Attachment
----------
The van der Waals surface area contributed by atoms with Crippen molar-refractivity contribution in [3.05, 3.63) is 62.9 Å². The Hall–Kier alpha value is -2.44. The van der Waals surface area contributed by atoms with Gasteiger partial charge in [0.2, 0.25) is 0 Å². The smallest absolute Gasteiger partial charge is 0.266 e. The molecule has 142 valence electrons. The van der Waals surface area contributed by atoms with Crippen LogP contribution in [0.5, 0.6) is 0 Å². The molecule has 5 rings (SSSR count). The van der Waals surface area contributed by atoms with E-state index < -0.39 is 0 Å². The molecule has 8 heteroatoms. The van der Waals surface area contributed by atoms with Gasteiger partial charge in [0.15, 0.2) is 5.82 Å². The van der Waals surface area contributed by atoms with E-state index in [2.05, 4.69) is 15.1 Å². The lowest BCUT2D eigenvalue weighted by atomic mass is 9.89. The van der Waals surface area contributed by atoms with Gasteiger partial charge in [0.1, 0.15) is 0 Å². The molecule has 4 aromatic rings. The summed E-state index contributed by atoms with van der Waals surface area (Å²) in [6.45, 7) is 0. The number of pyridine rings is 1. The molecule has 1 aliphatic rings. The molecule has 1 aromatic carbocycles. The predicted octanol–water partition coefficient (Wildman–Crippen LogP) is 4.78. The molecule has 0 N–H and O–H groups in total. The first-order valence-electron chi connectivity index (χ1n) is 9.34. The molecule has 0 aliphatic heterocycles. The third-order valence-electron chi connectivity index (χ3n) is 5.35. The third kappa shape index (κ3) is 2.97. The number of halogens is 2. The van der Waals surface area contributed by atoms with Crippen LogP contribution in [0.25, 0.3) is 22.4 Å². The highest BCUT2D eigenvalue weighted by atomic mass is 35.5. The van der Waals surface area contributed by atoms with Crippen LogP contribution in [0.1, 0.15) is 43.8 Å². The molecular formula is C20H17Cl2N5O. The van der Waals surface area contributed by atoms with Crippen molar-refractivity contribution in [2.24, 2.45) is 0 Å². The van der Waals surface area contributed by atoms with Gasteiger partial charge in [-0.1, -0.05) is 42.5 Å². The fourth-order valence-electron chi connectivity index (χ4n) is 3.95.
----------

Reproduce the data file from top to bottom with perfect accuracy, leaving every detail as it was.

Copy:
The van der Waals surface area contributed by atoms with Crippen molar-refractivity contribution in [3.05, 3.63) is 62.9 Å². The Hall–Kier alpha value is -2.44. The van der Waals surface area contributed by atoms with Gasteiger partial charge in [0.2, 0.25) is 0 Å². The smallest absolute Gasteiger partial charge is 0.266 e. The molecule has 142 valence electrons. The van der Waals surface area contributed by atoms with Crippen LogP contribution in [0.5, 0.6) is 0 Å². The molecule has 5 rings (SSSR count). The van der Waals surface area contributed by atoms with E-state index < -0.39 is 0 Å². The molecule has 8 heteroatoms. The van der Waals surface area contributed by atoms with Gasteiger partial charge in [0.15, 0.2) is 5.82 Å². The van der Waals surface area contributed by atoms with E-state index in [2.05, 4.69) is 15.1 Å². The lowest BCUT2D eigenvalue weighted by atomic mass is 9.89. The van der Waals surface area contributed by atoms with Gasteiger partial charge in [0.1, 0.15) is 0 Å². The molecule has 4 aromatic rings. The summed E-state index contributed by atoms with van der Waals surface area (Å²) in [6.45, 7) is 0. The number of pyridine rings is 1. The molecule has 1 aliphatic rings. The molecule has 1 aromatic carbocycles. The predicted octanol–water partition coefficient (Wildman–Crippen LogP) is 4.78. The molecule has 0 N–H and O–H groups in total. The first-order valence-electron chi connectivity index (χ1n) is 9.34. The molecule has 0 aliphatic heterocycles. The third-order valence-electron chi connectivity index (χ3n) is 5.35. The third kappa shape index (κ3) is 2.97. The number of halogens is 2. The van der Waals surface area contributed by atoms with Crippen LogP contribution in [0.25, 0.3) is 22.4 Å². The highest BCUT2D eigenvalue weighted by atomic mass is 35.5. The van der Waals surface area contributed by atoms with Crippen LogP contribution in [0.1, 0.15) is 43.8 Å². The molecular formula is C20H17Cl2N5O. The van der Waals surface area contributed by atoms with Crippen molar-refractivity contribution in [2.24, 2.45) is 0 Å². The van der Waals surface area contributed by atoms with Gasteiger partial charge in [-0.1, -0.05) is 42.5 Å². The fourth-order valence-electron chi connectivity index (χ4n) is 3.95.